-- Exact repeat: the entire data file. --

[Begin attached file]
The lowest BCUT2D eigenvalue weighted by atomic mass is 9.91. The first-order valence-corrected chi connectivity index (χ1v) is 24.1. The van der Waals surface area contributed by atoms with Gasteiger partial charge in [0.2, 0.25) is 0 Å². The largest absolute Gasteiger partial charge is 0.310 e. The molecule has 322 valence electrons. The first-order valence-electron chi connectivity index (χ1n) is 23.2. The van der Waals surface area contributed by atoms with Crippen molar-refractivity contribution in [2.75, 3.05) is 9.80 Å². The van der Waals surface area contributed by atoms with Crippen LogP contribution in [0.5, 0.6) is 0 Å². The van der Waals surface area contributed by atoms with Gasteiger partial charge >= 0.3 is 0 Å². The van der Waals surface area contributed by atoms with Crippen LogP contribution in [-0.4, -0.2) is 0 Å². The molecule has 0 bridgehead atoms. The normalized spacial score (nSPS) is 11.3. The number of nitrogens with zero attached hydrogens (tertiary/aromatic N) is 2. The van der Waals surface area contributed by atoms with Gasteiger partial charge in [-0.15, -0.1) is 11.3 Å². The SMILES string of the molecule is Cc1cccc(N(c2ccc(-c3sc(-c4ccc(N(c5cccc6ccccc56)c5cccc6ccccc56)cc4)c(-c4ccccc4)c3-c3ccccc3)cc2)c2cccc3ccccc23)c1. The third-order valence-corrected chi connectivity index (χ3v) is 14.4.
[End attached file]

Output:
The lowest BCUT2D eigenvalue weighted by atomic mass is 9.91. The first-order valence-corrected chi connectivity index (χ1v) is 24.1. The van der Waals surface area contributed by atoms with Gasteiger partial charge in [0.2, 0.25) is 0 Å². The largest absolute Gasteiger partial charge is 0.310 e. The molecule has 322 valence electrons. The first-order valence-electron chi connectivity index (χ1n) is 23.2. The van der Waals surface area contributed by atoms with Crippen molar-refractivity contribution in [2.75, 3.05) is 9.80 Å². The van der Waals surface area contributed by atoms with Crippen LogP contribution in [0.5, 0.6) is 0 Å². The van der Waals surface area contributed by atoms with Gasteiger partial charge >= 0.3 is 0 Å². The van der Waals surface area contributed by atoms with Crippen LogP contribution in [-0.4, -0.2) is 0 Å². The molecule has 0 bridgehead atoms. The normalized spacial score (nSPS) is 11.3. The number of nitrogens with zero attached hydrogens (tertiary/aromatic N) is 2. The van der Waals surface area contributed by atoms with Gasteiger partial charge in [-0.15, -0.1) is 11.3 Å². The SMILES string of the molecule is Cc1cccc(N(c2ccc(-c3sc(-c4ccc(N(c5cccc6ccccc56)c5cccc6ccccc56)cc4)c(-c4ccccc4)c3-c3ccccc3)cc2)c2cccc3ccccc23)c1. The third-order valence-corrected chi connectivity index (χ3v) is 14.4.